Greek bailout is a Euro bailout, but, for how long?

Forced to eat ‘humble pie’ and commit to their future, the EU has stepped up to the plate and pledged debt-burdened Greece a rescue package at below-market interest rates as they try to end this member fiscal crisis and restore confidence in the ailing EUR. The Fitch downgrading last week certainly sped up this rescue process. The EU maneuver has eaten into the -5.7% currency depreciation year-to-date with the ‘buck’. Greece was offered 30b euro’s in 3-year loans at 5%, which is less than the current 3-year Greek yield of 6.98%. Another 15b would come from the IMF. Much will depend on Greece’s ability to raise their ‘own’ capital this week on the open market. With the EU backing making the process more palatable for investors, any struggle in raising the required 1.2b euros will again question investor confidence in the country’s ability to repay its debts and pressurize the EUR.

The US$ is weaker in the O/N trading session. Currently it is lower against 10 of the 16 most actively traded currencies in a ‘volatile’ trading range.

Forex heatmap

It was only to be expected that the EUR would gather strength after an official EU aid package was presented. As various analysts have pointed out, this Greek bailout really is a Euro bailout, at least for the short term. We all know that the key ingredient for the EUR weakness, a potential default of Greece, and the EU finance minister’s actions over the weekend has temporarily averted this ‘chaos’. Given that the market is short EUR’s and the various crosses, what price actions we have witnessed makes perfect sense. However, now that weaker members will also have to ‘shoulder the potential burden’, this new found trend is questionable. Will the EU support continue to keep pushing Greece to solve its own legacy problems? Investors do not want the symptoms to be just treated.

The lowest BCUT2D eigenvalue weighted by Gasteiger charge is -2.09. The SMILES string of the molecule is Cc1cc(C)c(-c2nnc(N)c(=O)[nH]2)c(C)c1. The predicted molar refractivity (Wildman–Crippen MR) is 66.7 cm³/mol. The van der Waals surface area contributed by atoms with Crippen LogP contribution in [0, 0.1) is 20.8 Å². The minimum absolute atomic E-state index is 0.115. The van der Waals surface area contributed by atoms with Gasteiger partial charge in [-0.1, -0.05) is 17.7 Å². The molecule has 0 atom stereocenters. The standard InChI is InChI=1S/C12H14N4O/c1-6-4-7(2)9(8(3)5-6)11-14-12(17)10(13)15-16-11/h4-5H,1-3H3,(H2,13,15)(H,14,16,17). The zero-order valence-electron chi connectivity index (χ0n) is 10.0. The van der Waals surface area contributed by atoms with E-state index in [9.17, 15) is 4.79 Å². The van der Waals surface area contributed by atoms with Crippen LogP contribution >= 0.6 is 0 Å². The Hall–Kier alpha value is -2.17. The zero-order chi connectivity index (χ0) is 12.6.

The USD$ is lower against the EUR +0.11%, GBP +0.12% and higher against CHF -0.19 % and JPY -0.44%. The commodity currencies are weaker this morning, CAD -0.47% and AUD -0.80%. Despite not meeting consensus for the Canadian employment report on Friday (+17.9k vs. +25k), the upward trend remains somewhat unflappable for a third-consecutive monthly gain. The unemployment rate remained at +8.2%. Digging deeper, full-time employment actually fell by -14.2k while part-time jobs gained by +32.2k. The number of employees increased by +21.9k and self-employment fell by -4k. Interestingly, the average hourly wage growth slowed to -2.2%, y/y. The loonie again is staring at a ‘premium’ to its southern neighbor. Commodities, equities and every piece of economic data cannot trip up the currency’s momentum presently. Year-to-date the loonie has appreciated just over +5% vs. the greenback, making it the second strongest currency move after the MXN. Everything the global economies want, Canada has it. Now that the EU has acted, risk premium is being priced out and should benefit growth currencies. With Canadian growth rates coming in stronger than Governor Carney and his policy makers expected, has futures traders pricing in a rate hike sooner than official rhetoric is suggesting. USD rallies remain shallow and are met with strong resistance. The trend remains your friend.